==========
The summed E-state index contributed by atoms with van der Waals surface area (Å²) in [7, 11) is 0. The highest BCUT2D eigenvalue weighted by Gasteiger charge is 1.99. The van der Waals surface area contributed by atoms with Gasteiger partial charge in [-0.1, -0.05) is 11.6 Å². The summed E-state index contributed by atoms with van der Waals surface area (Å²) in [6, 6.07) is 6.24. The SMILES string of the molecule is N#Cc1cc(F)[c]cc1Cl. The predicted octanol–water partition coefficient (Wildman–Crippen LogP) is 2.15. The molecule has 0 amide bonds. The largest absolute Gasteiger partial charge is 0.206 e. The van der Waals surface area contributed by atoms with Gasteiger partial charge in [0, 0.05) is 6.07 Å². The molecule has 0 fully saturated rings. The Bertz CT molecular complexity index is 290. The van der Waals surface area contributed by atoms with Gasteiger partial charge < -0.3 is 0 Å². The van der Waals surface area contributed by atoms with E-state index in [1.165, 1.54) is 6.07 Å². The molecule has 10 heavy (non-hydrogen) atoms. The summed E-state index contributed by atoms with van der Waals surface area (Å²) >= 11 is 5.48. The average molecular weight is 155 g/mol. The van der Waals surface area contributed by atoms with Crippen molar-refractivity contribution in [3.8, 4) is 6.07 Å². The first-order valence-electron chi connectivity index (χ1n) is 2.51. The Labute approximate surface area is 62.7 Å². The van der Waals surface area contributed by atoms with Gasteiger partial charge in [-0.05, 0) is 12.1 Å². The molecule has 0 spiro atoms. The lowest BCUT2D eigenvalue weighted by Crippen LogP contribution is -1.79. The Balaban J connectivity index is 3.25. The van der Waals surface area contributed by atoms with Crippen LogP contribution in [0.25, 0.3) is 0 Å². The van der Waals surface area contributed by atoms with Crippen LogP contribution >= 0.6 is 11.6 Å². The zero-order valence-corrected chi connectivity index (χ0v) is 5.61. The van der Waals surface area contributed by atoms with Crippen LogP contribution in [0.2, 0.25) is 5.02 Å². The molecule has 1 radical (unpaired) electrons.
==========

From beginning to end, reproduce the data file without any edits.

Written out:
The summed E-state index contributed by atoms with van der Waals surface area (Å²) in [7, 11) is 0. The highest BCUT2D eigenvalue weighted by Gasteiger charge is 1.99. The van der Waals surface area contributed by atoms with Gasteiger partial charge in [-0.1, -0.05) is 11.6 Å². The summed E-state index contributed by atoms with van der Waals surface area (Å²) in [6, 6.07) is 6.24. The SMILES string of the molecule is N#Cc1cc(F)[c]cc1Cl. The predicted octanol–water partition coefficient (Wildman–Crippen LogP) is 2.15. The molecule has 0 amide bonds. The largest absolute Gasteiger partial charge is 0.206 e. The van der Waals surface area contributed by atoms with Gasteiger partial charge in [0, 0.05) is 6.07 Å². The molecule has 0 fully saturated rings. The Bertz CT molecular complexity index is 290. The van der Waals surface area contributed by atoms with Gasteiger partial charge < -0.3 is 0 Å². The van der Waals surface area contributed by atoms with E-state index in [1.165, 1.54) is 6.07 Å². The molecule has 10 heavy (non-hydrogen) atoms. The summed E-state index contributed by atoms with van der Waals surface area (Å²) >= 11 is 5.48. The average molecular weight is 155 g/mol. The van der Waals surface area contributed by atoms with Crippen molar-refractivity contribution in [3.8, 4) is 6.07 Å². The first-order valence-electron chi connectivity index (χ1n) is 2.51. The Labute approximate surface area is 62.7 Å². The van der Waals surface area contributed by atoms with Gasteiger partial charge in [-0.05, 0) is 12.1 Å². The molecule has 0 spiro atoms. The lowest BCUT2D eigenvalue weighted by Crippen LogP contribution is -1.79. The Balaban J connectivity index is 3.25. The van der Waals surface area contributed by atoms with Crippen LogP contribution in [0.25, 0.3) is 0 Å². The van der Waals surface area contributed by atoms with Crippen LogP contribution >= 0.6 is 11.6 Å². The zero-order valence-corrected chi connectivity index (χ0v) is 5.61. The van der Waals surface area contributed by atoms with Crippen LogP contribution in [0.2, 0.25) is 5.02 Å². The molecule has 1 radical (unpaired) electrons.